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Please use this identifier to cite or link to this item: http://bura.brunel.ac.uk/handle/2438/6601

Title: Critical analysis of micro enterprise policy development in developing countries: A case of Bangladesh
Authors: Nasrullah, Amir
Advisors: Dickson, K
Keywords: Micro enterprise development
Entrepreneurship development
Developing countries
Economic development
Bangladesh and micro enterprise development
Publication Date: 2012
Publisher: Brunel University Brunel Business School PhD Theses
Abstract: MEs are considered as the major sources of employment creation. Global experiences show that an efficient ME sector is conducive to industrial growth and a flexible industrial structure, which are the cornerstones of a vibrant entrepreneurial economy. The contributions of MEs to the national economy can be measured in terms of some inter-related issues: economic (income generation), social (poverty reduction) and political (wealth redistribution). Current studies show a strong link between entrepreneurship and economic development (ED). The impact of entrepreneurship on ED depends on the level of business performance, and economy is an affect for which entrepreneurship is the cause. ED theories generally emphasise on employment creation by industrialisation with the use of advanced technology. Thus economic histories of the developed countries show the notion that ED has benefited from widespread large scale entrepreneurial activity. However, developing countries (DC) have begun to realize the necessity of encouraging entrepreneurship to achieve their ED goals. But, they in reality can’t achieve these goals like the developed countries, because they don’t have sufficient capital and advanced technology. As a result they need to depend on small scale enterprise development by exploiting available resources, small capital, and indigenous technology. It indicates a strong link between micro enterprise development (MED) and entrepreneurship development. Therefore, national ED policies of DCs should focus on linking MED, entrepreneurship development and ED. Despite these recognized importance, MEs face severe problems and challenges in DCs. They lack appropriate policies and programmes to promote MEs towards ED. This study critically examines the existing MED Policies (MEDP) and the role of different MED Organizations (MEDOs) with a view to articulating appropriate policy recommendations. Based on the objectives and literature review four themes (state of affairs of MEDPs, support services to MEs, financing MEs and networking of ME stakeholders) were identified to establish the interview protocols. This study employed a qualitative inductive approach, case study strategy and in depth interviews with semi-structured protocols to collect primary data based on phenomenology. Thirty five respondents from different ME stakeholders (policy makers, implementing agencies, and the recipients) were interviewed and interpretative phenomenological analysis technique was used for data analysis. The findings confirm that there are fragmentations and incoherency in existing MEDPs, as a result, they failed to achieve the goals of MED. Specifically, support services and infrastructural facilities to MEs are not well designed, financing systems are not fully supportive to all the MEs, and networking of ME stakeholders are very floppy. Overall a favourable entrepreneurial culture to MED is absent in Bangladesh. The government has failed to plan realistically to mobilize the resources, to exercise control over factors of MED and to give appropriate direction to the developmental process. This study offers a list of practical recommendations to formulate a coherent and comprehensive MEDP based on solid evidences. Especially, a model for appropriate government intervention to MED by linking the main three concepts of this study MED, entrepreneurship development and ED, and an alternative model for ‘interest free ME financing’ are proposed. This study hopes that these recommendations will provide appropriate inputs to the policy makers and concerned ME stakeholders in the DCs, particularly Bangladesh and more generally to the MED literature.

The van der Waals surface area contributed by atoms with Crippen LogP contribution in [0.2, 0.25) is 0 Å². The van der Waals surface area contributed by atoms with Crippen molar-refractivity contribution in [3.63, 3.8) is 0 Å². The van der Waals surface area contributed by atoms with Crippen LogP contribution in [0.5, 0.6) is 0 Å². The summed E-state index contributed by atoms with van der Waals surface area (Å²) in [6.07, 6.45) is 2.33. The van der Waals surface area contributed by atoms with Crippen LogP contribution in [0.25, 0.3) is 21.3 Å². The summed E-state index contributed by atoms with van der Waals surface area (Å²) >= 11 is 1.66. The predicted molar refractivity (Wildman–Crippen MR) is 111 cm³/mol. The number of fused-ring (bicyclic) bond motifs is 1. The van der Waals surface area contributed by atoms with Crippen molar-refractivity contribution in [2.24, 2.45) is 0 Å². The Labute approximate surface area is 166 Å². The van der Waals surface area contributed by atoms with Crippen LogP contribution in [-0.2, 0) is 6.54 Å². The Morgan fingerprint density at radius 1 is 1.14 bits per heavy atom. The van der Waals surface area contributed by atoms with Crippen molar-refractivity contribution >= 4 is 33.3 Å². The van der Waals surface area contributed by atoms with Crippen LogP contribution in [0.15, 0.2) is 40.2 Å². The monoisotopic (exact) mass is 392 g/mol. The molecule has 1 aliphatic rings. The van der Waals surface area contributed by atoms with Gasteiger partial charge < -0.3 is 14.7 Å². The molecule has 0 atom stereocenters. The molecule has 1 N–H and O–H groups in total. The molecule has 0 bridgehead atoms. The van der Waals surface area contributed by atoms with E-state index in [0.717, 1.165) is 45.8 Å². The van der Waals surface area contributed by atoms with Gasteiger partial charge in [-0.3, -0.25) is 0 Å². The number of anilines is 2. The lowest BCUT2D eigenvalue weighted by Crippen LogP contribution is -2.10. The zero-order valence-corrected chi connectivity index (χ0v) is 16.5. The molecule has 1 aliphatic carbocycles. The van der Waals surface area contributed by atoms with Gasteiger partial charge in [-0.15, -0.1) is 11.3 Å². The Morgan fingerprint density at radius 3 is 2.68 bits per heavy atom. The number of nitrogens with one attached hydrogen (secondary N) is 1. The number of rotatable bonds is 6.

Description: This thesis was submitted for the degree of Doctor of Philosophy and awarded by Brunel University.
Sponsorship: The Charles Wallace Trust and SHA Ziauddin Trust, UK.
URI: http://bura.brunel.ac.uk/handle/2438/6601
Appears in Collections:Business and Management
Brunel Business School Theses

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